By Syed Fazl-e-Haider QUETTA, Pakistan - Political and administrative reforms recently announced by Pakistan for its Northern Areas, from last week known officially as Gilgit Baltistan, are aimed at providing better security cover for the rapidly growing Chinese interests in the territory, according to analysts. Gilgit, the Northern Areas capital, has acquired the status of a gateway to Central Asia in the wake of a Pakistan-China barter trade agreement and accords with Central Asian states. China has invested heavily in a range of projects in the Northern Areas and is poised to launch several new projects, particularly in power sector, costing billions of dollars.
Last month, during a visit by Pakistani President Asif Ali Zardari to China, the countries signed a memorandum of understanding on construction of a hydro-power station at Bunji, in Gilgit Baltistan. The countries also agreed in June to allow market access for bilateral trade in 11 services sectors and to intensify their efforts to increase border trade, which constitutes merely 5% of their overall trade, and takes place through the Karakoram Highway (KKH), whose repair and upgrade is likely to be completed by 2012. Last week, the Pakistan government announced significant reforms for the Northern Areas, including renaming the area as Gilgit Baltistan through the federal cabinet's approval of the Gilgit Baltistan Empowerment and Self Governance Order, 2009. The area has not been given the status of the country's fifth province, though it will have a legislative assembly, a chief minister and a governor. The people of Gilgit Baltistan had hitherto been denied any clear constitutional status and hence system of governance and the delivery of justice. This in part reflects the Kashmir issue, with India maintaining that the Northern Areas has been illegally occupied by Pakistan. Historically, Gilgit Baltistan was not merged into Pakistan proper due to concern this might undermine the country's claim on Kashmir and it was not merged into Azad Jammu and Kashmir, the southernmost political entity within the Pakistan-controlled part of the former princely state of Jammu and Kashmir, because it could complicate a settlement on the area, said a recent editorial of the Dawn newspaper. If Gilgit Baltistan is made a full-fledged province within the constitutional framework of Pakistan, India could perhaps argue that the state it has carved out of the disputed area, Indian-administered Jammu and Kashmir, is also a legitimate entity and that it is a settled issue, the editorial said. Beijing's profile in the Northern Areas has been rising for the past decade, with investments in a range of infrastructure projects. Important China-funded projects include the construction, maintenance and expansion of the KKH, small hydro-power projects, construction of a dry port at Sost, water-diversion channels, bridges, railway projects and telecommunication facilities. The proposed Bunji dam is estimated to cost up to US$7 billion and will have a capacity to generate 7,000 megawatts of electricity. Under the deal, undertaken on a build-operate-transfer basis, all the investment will be made by Chinese entrepreneurs. China and Pakistan also plan to link the KKH to the southern Pakistani port of Gwadar in southwestern Balochistan province through the Chinese-built Gwadar-Dalbandin railway, which extends up to the Pakistan garrison city of Rawalpindi. The KKH, which connects China's Xinjiang province with the Northern Areas, has a strategic importance as it cuts through the collision zone between the Asian and Indian continents, where China, Tajikistan, Afghanistan, India and Pakistan come within 250 kilometers of each other. It connects the Northern Areas to the ancient Silk Road, which runs about 1,300 kilometers from Kashgar city in Xinjiang region, to Havelian in the Pakistan district of Abottabad. An extension of the highway meets the Grand Trunk road at Hasn Abdal, west of Islamabad. Under a memorandum of understanding signed in June 2006 between China's state-owned Assets Supervision and Administration Commission and the Pakistani Highway Administration, the KKH will be widened from 10 meters to 30 meters, and its capacity will be increased three times. The upgraded road will also be constructed to particularly accommodate heavy-laden vehicles and extreme weather conditions. The dry port at Sost, on the Pakistan-China border, is connected by the KKH to Karimabad, Gilgit and Chilas on the south and the Chinese cities of Tashkurgan, Upal and Kashgar in the north. The port has the potential to act as a conduit of trade for Central Asian states. Islamabad is also poised to undertake the construction of the $12.6 billion Diamer-Bhasha dam, with a capacity to generate 4,500 MW of electricity per day. Work on the dam is to begin this month and is scheduled to be completed in 2016. The project, on the Indus River, is 165km downstream of Gilgit and 40km downstream of Chilas. To support such developments, Pakistan expects an investment of $1.5 billion per year from European, Arab and Chinese companies willing to form a consortium on a build-operate-transfer basis on a "supplier's credit" basis. China has already agreed to extend 10 billion rupees (US$121 million) supplier credit out of a total cost of 12 billion rupees for the construction of the Karakoram Highway to establish links with the Bhasha dam site to help to transport heavy machinery needed in its construction.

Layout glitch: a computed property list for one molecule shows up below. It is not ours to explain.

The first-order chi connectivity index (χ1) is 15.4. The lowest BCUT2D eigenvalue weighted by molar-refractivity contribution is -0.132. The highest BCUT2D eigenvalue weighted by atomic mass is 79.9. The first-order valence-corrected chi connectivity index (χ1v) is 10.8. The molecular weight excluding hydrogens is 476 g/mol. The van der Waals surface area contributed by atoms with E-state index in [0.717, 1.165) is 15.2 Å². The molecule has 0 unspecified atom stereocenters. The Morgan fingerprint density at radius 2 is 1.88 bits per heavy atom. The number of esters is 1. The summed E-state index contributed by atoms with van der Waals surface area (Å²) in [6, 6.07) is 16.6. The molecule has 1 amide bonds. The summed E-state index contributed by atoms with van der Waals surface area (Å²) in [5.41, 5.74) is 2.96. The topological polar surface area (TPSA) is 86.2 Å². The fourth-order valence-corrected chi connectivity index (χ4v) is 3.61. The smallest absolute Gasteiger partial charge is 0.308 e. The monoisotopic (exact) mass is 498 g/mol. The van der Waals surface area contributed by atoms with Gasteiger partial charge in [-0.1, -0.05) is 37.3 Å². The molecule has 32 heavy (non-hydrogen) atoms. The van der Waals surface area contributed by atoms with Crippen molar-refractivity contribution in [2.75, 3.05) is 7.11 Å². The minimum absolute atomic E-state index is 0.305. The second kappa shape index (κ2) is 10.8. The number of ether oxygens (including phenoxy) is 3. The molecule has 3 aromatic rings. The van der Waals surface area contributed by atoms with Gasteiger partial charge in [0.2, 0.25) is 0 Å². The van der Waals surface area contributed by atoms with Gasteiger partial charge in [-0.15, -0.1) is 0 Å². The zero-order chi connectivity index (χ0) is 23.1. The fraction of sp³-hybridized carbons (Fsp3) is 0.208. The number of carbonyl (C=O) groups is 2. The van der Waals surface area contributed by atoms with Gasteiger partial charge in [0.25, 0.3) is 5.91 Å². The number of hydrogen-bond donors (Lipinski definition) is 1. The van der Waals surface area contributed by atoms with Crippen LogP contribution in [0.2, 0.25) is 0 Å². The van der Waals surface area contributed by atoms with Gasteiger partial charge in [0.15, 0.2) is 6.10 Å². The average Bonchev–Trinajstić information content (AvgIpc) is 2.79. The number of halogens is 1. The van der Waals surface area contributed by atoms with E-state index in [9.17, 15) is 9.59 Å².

Syed Fazl-e-Haider, firstname.lastname@example.org, is a Quetta-based development analyst in Pakistan. He is the author of six books, including The Economic Development of Balochistan (2004). (Copyright 2009 Asia Times Online (Holdings) Ltd. All rights reserved. Please contact us about sales, syndication and republishing.)